A MULTI-MILLION pound government boost for health services in Bury announced last week is not “new money”, bosses have said.

Health secretary Matt Hancock made the pledge during a visit to a walk-in centre in Bury town centre which is feared to be under threat of closure.

He promised that Bury would get more than £90.4m in additional funding over five years – a cumulative cash growth of 25 per cent.

But local health bosses have said that this funding was announced in January.

Bury NHS clinical commissioning group (CCG) will receive a £65m increase in funding, starting with a £15.3m boost this year.

The rest of the money will go towards specialised commissioning such as kidney dialysis and cancer services not directly commissioned by the CCG.

Finance chief Mike Woodhead welcomed the funding boost but said that the CCG must still find savings of £12.5m this year to balance the budget.

He said: “Despite this increase, the CCG will still receive £37m less than its fair share over the same time period, and as such continues to face significant financial challenges.

"These financial challenges are driven by historic underfunding, demographic pressures – especially the growth in the older population with complex care needs – and unprecedented increases in demand for services.”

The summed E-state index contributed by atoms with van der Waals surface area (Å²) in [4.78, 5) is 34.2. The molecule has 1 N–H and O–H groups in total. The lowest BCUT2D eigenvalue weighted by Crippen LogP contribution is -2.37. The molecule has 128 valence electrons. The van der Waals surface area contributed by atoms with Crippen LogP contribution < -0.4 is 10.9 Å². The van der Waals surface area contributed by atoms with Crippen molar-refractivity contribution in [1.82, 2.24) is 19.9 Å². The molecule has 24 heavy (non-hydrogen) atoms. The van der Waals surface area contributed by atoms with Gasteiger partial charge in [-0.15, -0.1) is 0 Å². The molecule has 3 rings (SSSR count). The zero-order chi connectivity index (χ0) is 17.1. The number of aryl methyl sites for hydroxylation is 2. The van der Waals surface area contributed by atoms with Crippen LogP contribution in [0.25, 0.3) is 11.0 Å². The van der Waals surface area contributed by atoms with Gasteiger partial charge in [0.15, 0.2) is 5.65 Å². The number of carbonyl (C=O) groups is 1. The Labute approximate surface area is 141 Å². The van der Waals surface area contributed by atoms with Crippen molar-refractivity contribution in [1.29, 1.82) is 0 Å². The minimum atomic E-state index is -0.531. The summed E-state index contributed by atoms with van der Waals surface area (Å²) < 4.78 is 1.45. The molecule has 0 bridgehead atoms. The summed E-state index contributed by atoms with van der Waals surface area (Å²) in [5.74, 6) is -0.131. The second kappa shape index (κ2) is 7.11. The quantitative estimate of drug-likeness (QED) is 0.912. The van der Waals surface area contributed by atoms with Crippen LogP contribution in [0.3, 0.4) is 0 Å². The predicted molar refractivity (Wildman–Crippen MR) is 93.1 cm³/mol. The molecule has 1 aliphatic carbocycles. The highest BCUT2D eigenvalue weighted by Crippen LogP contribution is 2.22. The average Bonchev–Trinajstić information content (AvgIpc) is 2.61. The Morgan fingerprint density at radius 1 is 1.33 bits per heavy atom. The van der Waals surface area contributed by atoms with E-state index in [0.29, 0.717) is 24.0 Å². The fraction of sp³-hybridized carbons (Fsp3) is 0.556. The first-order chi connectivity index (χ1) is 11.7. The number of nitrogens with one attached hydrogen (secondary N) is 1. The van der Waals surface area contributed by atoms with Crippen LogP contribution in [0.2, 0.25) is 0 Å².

The CCG is currently reviewing its provision of services across the borough to close the financial gap.

A review of urgent care services with a savings target of £1m is currently underway sparking fears over the future of walk-in centres in Bury and Prestwich which cost a combined total of £847,000 per year to run.

Staff at Moorgate Primary Care Centre have told the Bury Times that the walk-in centre has almost closed on weekends as an emergency measure because there were not enough nurses available.

They claim that the staffing shortages are part of a deliberate attempt to justify closing the walk-in centres.

But the Steve Taylor, chief officer of the Bury and Rochdale Care Organisation, refuted these claims.

He said: “Our priority is patient safety. We pride ourselves on providing safe care to all of our patients and we always make sure that we have enough staff employed to do so, despite the national challenges NHS organisations currently face across the country to fill nursing vacancies.”

Bury CCG’s deputy chief officer Margaret O’Dwyer said that the governing body is considering a range of savings proposals.

She said: “The current urgent care system in Bury has evolved over time and is complex. The review will include all urgent care services from those provided in the community such as walk-in centres, right through to those provided in A&E.

"The proposals will be brought back to the governing body for consideration before any decisions are made, and at that stage we will carefully consider the level and duration of any public involvement that will be required on any proposed changes.”